The new company will be called BTG-neXt. BTG-neXt primarily focuses on the construction of a demonstration refinery where fully renewable marine diesel can be produced from pyrolysis oil, with the aim of demonstrating that continuous production is possible. Pyrolysis oil is made from natural residues such as sawdust and roadside grass and could be used as a replacement for fossil fuel.
The new demo factory has an intended capacity of 1,000 tons of marine diesel per year. From there, further scaling up is looked at. René Venendaal, CEO of BTG: “The goal is to roll out commercial factories with a capacity of a few tens of thousands to possibly hundreds of thousands of tons of marine diesel per year on the basis of the demo.” Such a commercial factory could come to Rotterdam for example, or in the Eemshaven (Groningen).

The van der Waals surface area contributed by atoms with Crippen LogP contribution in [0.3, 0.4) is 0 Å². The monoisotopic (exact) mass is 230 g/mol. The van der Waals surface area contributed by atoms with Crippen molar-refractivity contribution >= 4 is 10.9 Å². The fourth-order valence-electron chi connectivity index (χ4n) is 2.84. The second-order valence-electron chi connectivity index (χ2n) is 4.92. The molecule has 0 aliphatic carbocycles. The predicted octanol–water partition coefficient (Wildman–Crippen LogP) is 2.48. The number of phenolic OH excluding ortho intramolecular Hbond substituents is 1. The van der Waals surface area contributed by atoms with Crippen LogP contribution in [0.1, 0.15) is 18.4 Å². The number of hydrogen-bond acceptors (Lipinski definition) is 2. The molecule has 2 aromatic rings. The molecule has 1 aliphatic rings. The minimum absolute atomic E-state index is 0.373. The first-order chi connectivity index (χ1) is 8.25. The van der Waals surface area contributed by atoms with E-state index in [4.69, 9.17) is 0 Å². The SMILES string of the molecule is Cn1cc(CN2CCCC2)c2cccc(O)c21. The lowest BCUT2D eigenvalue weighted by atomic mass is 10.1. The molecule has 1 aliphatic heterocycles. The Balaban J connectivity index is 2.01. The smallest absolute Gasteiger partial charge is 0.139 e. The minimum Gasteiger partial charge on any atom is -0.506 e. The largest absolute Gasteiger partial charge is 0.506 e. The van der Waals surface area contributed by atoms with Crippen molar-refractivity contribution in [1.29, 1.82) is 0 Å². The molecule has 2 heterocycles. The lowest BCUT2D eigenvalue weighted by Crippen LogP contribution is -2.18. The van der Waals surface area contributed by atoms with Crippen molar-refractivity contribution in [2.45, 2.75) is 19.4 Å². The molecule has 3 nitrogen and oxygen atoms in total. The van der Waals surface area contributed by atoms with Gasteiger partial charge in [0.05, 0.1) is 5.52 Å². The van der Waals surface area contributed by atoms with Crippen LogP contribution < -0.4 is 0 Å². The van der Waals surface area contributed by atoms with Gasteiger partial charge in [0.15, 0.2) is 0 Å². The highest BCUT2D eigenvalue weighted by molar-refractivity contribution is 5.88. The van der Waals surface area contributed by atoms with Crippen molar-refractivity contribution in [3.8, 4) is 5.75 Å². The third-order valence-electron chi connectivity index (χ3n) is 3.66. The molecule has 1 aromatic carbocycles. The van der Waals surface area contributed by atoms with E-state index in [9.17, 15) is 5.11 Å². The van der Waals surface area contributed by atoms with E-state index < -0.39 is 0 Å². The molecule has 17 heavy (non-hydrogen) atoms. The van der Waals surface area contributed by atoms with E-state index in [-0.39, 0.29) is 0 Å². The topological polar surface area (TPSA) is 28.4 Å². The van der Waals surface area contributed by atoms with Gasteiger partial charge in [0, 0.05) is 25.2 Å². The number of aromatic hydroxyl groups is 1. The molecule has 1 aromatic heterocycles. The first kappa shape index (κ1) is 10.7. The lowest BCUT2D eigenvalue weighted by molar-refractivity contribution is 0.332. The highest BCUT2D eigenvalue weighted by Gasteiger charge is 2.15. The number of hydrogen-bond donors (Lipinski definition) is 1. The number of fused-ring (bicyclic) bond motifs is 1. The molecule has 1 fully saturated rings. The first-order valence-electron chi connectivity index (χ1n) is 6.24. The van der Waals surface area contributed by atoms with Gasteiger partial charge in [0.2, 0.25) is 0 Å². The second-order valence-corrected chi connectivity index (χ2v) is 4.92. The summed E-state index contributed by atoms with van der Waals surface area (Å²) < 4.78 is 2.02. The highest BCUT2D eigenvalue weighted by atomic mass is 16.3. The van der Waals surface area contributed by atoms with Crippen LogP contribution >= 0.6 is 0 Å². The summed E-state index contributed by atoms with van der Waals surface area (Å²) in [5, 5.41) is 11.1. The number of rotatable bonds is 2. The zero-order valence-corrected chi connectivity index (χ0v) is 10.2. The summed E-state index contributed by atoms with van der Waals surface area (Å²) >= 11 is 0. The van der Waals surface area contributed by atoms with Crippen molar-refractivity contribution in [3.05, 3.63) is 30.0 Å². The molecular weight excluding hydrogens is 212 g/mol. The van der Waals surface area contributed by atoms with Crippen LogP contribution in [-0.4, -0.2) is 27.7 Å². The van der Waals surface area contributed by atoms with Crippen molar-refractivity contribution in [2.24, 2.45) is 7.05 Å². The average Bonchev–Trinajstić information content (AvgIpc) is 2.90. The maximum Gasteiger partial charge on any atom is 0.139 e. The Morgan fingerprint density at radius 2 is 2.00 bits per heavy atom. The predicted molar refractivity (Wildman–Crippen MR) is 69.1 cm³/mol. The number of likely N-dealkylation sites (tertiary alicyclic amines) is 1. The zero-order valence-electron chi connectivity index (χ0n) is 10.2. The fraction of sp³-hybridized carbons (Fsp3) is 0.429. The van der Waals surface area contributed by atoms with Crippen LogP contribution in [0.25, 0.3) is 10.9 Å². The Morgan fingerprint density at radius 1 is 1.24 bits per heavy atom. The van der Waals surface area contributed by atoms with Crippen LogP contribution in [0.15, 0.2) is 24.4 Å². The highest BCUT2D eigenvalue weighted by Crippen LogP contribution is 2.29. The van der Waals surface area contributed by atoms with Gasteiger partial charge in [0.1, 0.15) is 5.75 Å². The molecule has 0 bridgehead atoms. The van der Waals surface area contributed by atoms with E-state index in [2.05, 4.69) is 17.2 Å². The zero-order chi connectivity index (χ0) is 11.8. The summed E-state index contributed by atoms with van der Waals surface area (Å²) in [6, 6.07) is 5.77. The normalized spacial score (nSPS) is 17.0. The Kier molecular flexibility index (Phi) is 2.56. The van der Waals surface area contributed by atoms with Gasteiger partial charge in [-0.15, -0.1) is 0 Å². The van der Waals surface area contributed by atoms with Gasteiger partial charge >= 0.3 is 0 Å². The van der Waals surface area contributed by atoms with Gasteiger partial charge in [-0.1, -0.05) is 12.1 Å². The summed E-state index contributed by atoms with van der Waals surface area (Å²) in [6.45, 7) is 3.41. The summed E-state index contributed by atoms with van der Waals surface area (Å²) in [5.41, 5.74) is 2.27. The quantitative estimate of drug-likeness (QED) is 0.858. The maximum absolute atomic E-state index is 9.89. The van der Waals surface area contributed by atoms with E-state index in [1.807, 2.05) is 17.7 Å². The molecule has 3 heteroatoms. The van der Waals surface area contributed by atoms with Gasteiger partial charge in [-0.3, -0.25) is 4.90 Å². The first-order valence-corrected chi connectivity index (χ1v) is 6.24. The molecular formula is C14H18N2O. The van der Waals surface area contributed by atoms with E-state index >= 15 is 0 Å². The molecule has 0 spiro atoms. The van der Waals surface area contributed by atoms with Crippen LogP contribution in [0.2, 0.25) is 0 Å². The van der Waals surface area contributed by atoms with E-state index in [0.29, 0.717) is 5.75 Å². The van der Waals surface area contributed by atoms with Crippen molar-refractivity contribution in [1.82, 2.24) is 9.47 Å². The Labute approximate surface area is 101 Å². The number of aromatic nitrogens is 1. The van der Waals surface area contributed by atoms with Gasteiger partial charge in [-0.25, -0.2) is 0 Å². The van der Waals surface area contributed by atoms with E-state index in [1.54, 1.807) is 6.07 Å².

The plans that BTG has set out until 2030 have been received with enthusiasm. For GoodFuels, pioneer and market leader in sustainable biofuels for shipping, they offer sufficient reason to study the possibilities of a joint investment in the demo factory. The low-sulfur shipping diesel from pyrolysis oil meets the stricter standards that apply from 2020 for sulfur emissions from shipping.